16 Common Mistakes To Avoid When Making Mashed Potatoes

Making mashed potatoes sounds easy enough. All you have to do is boil the potatoes, mash them with milk and butter, and stir in a bit of salt. Still, there are plenty of common mistakes that lead to less-than-perfect mashed potatoes. If you've ever made a batch and found they were gluey, watery, dry, or bland, you know what we mean. Fortunately, if you pay attention to the details and know which errors to avoid, you can ensure your mashed potatoes are beyond delicious every time.

To come up with a list of mashed potato missteps and the best ways to avoid them, we considered all the times we've messed them up in the past and what led to their downfall. We also researched countless recipes and considered chef recommendations to better understand how people can fall flat on this seemingly simple (yet surprisingly challenging) dish. Below, we'll uncover 16 common mistakes that you should avoid when making mashed potatoes.

Using the wrong potatoes

There are lots of different kinds of potatoes, and when it comes to mashing them, some fare much better than others. For the most part, potatoes fall into three categories: all-purpose, starchy, and waxy. The best potatoes for mashing tend to be starchy or all-purpose. If you prefer fluffy mashed potatoes with peaks, starchy potatoes like Russet and Idaho are your best bet. They have the ideal texture for mashing and do an excellent job of soaking up milk and butter. All-purpose options like Yukon Gold or Désirée should be your go-to choices if you prefer a heavier mash with richer consistency.

Regardless of which type of mashed potatoes you like best, waxy potatoes should be avoided. Not only do they take more time and effort to peel due to their smaller size, but they also don't absorb other ingredients as well. As a result, your mash won't have the creamy, smooth texture we all strive to achieve. With all this in mind, you should experiment with a few different varieties and an easy mashed potato recipe until you find the perfect potato for your preferences.

Not cleaning your potatoes properly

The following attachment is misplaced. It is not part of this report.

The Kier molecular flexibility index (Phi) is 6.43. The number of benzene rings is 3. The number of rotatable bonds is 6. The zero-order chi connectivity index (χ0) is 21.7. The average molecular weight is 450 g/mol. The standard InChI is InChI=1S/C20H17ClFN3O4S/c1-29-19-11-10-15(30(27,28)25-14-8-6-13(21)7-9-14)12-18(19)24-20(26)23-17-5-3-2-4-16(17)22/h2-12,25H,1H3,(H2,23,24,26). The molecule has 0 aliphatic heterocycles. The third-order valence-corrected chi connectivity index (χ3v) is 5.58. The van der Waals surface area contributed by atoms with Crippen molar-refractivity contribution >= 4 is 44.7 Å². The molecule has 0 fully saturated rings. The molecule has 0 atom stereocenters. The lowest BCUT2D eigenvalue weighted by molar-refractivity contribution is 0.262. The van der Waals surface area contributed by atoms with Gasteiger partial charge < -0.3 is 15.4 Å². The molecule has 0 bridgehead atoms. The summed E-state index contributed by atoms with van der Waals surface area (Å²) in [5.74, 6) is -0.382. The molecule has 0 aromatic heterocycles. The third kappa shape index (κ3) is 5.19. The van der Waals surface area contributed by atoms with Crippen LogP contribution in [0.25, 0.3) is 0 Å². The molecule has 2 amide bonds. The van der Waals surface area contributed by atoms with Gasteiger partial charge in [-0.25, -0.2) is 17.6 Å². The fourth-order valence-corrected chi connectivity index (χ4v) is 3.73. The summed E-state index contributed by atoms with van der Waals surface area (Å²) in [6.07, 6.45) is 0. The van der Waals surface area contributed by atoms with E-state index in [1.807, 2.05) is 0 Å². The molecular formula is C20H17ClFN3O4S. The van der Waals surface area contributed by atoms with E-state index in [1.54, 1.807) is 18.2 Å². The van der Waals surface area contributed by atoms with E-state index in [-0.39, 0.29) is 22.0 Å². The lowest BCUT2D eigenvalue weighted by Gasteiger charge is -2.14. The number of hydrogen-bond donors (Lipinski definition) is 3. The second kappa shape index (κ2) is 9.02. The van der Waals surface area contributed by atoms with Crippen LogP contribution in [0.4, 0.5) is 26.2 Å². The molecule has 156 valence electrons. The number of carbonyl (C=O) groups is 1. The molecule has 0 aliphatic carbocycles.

Once you have the right potatoes picked out, it's time to give them a good scrub. Whether you prefer mashed potatoes with the skins or not, properly cleaning them is a must. After all, they grow underground, so they are covered with dirt and who knows what else. You may wonder if this is truly necessary if you plan on peeling your potatoes, but trust us — it most certainly is. If you don't wash your potatoes before peeling or cutting them, all the residual dirt left on the skins will spread. The dirt flavor may even be absorbed into the actual potato flesh, resulting in a slight soil flavor in your mash. Yuck.

To ensure you wash away all the potential pesticides and dirt on your potatoes, start by running them under water. If you have a produce brush, give them a good scrub. If not, vigorously rub your hands on the skins while holding them under the running water. Then, wipe them off with a paper towel. For good measure, you may want to give them a final rinse after peeling to remove any lingering debris that could have been spread around by the peeler.

Dicing potatoes inconsistently

Once your potatoes are cleaned and peeled, it's time to chop them up into chunks so they can be boiled. This may seem like no big deal, but the size — and shape — of the pieces you make can seriously affect how well your mashed potatoes turn out. If you cut the pieces too thin or small, they soak up lots of water while boiling. If they become saturated in the water, they won't soak up milk and butter as well. Additionally, if your potato pieces are too thin or too small, they may break up in the boiling water, leaving a lot of unusable potato debris in the pot. Conversely, if you cut your potatoes into cubes that are too large, they won't cook all the way through unless you leave them in the water for an extensive amount of time.

Typically, 1½ to 2-inch cubes are best for mashed potatoes. It doesn't have to be exact, but you should aim to make uniform cuts so they all cook evenly. If your potato pieces vary in size too much, you'll wind up with an inconsistent texture when you mash them. With all this in mind, you should also avoid cutting thin slices. Cube-shaped chunks are best. They have the perfect shape to become fork-tender without breaking up or becoming waterlogged.

Boiling the water before adding the potatoes

When boiling most foods, you start by heating up the water. Then, you add whatever it is you want to cook. However, for mashed potatoes, this is not the case. Instead, you want to put the potatoes in the cold water before you put the pot on the stove. This helps ensure each piece cooks consistently all the way through, leading to smooth, creamy mashed potatoes in the end.

Instead of waiting for the water to boil, put your cut-up potatoes in a pot and then fill it with cold water until the water level reaches about an inch or so above the potatoes. Then, put the pot on the stove and bring the water to a boil. It may sound simple, but simply changing the order of operations can make a huge difference in texture and quality.